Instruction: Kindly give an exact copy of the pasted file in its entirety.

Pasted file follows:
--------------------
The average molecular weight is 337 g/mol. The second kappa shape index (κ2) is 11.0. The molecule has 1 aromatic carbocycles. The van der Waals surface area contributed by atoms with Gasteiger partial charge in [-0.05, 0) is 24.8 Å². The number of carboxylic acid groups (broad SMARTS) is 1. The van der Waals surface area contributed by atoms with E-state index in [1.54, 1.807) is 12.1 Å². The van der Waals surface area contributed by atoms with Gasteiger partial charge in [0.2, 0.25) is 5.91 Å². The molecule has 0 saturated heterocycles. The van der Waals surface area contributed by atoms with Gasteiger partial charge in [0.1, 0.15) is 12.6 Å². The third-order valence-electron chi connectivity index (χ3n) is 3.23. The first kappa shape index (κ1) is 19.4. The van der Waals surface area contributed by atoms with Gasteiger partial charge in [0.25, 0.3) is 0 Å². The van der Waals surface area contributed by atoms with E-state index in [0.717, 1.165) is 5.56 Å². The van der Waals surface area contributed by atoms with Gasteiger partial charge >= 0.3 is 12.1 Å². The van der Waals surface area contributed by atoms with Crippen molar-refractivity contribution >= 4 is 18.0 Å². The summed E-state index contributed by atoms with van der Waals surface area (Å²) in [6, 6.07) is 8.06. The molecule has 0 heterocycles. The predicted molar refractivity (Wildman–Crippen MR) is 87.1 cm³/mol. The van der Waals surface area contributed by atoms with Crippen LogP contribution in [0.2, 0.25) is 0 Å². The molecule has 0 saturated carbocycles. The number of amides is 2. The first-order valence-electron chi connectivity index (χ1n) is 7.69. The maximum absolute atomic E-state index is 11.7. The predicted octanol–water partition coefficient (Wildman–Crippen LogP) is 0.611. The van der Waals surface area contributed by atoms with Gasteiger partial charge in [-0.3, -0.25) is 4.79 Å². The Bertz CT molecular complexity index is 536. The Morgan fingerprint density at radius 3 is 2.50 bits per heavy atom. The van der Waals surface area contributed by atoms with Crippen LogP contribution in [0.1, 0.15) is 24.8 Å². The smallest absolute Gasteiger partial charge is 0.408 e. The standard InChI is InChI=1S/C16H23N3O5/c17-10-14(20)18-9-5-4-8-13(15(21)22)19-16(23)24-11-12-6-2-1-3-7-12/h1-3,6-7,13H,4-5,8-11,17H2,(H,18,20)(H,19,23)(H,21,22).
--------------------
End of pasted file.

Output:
The average molecular weight is 337 g/mol. The second kappa shape index (κ2) is 11.0. The molecule has 1 aromatic carbocycles. The van der Waals surface area contributed by atoms with Gasteiger partial charge in [-0.05, 0) is 24.8 Å². The number of carboxylic acid groups (broad SMARTS) is 1. The van der Waals surface area contributed by atoms with E-state index in [1.54, 1.807) is 12.1 Å². The van der Waals surface area contributed by atoms with Gasteiger partial charge in [0.2, 0.25) is 5.91 Å². The molecule has 0 saturated heterocycles. The van der Waals surface area contributed by atoms with Gasteiger partial charge in [0.1, 0.15) is 12.6 Å². The third-order valence-electron chi connectivity index (χ3n) is 3.23. The first kappa shape index (κ1) is 19.4. The van der Waals surface area contributed by atoms with Gasteiger partial charge in [0.25, 0.3) is 0 Å². The van der Waals surface area contributed by atoms with E-state index in [0.717, 1.165) is 5.56 Å². The van der Waals surface area contributed by atoms with Gasteiger partial charge >= 0.3 is 12.1 Å². The van der Waals surface area contributed by atoms with Crippen molar-refractivity contribution >= 4 is 18.0 Å². The summed E-state index contributed by atoms with van der Waals surface area (Å²) in [6, 6.07) is 8.06. The molecule has 0 heterocycles. The predicted molar refractivity (Wildman–Crippen MR) is 87.1 cm³/mol. The van der Waals surface area contributed by atoms with Crippen LogP contribution in [0.2, 0.25) is 0 Å². The molecule has 0 saturated carbocycles. The number of amides is 2. The first-order valence-electron chi connectivity index (χ1n) is 7.69. The maximum absolute atomic E-state index is 11.7. The predicted octanol–water partition coefficient (Wildman–Crippen LogP) is 0.611. The van der Waals surface area contributed by atoms with Gasteiger partial charge in [-0.3, -0.25) is 4.79 Å². The Bertz CT molecular complexity index is 536. The Morgan fingerprint density at radius 3 is 2.50 bits per heavy atom. The van der Waals surface area contributed by atoms with Crippen LogP contribution in [0.1, 0.15) is 24.8 Å². The smallest absolute Gasteiger partial charge is 0.408 e. The standard InChI is InChI=1S/C16H23N3O5/c17-10-14(20)18-9-5-4-8-13(15(21)22)19-16(23)24-11-12-6-2-1-3-7-12/h1-3,6-7,13H,4-5,8-11,17H2,(H,18,20)(H,19,23)(H,21,22).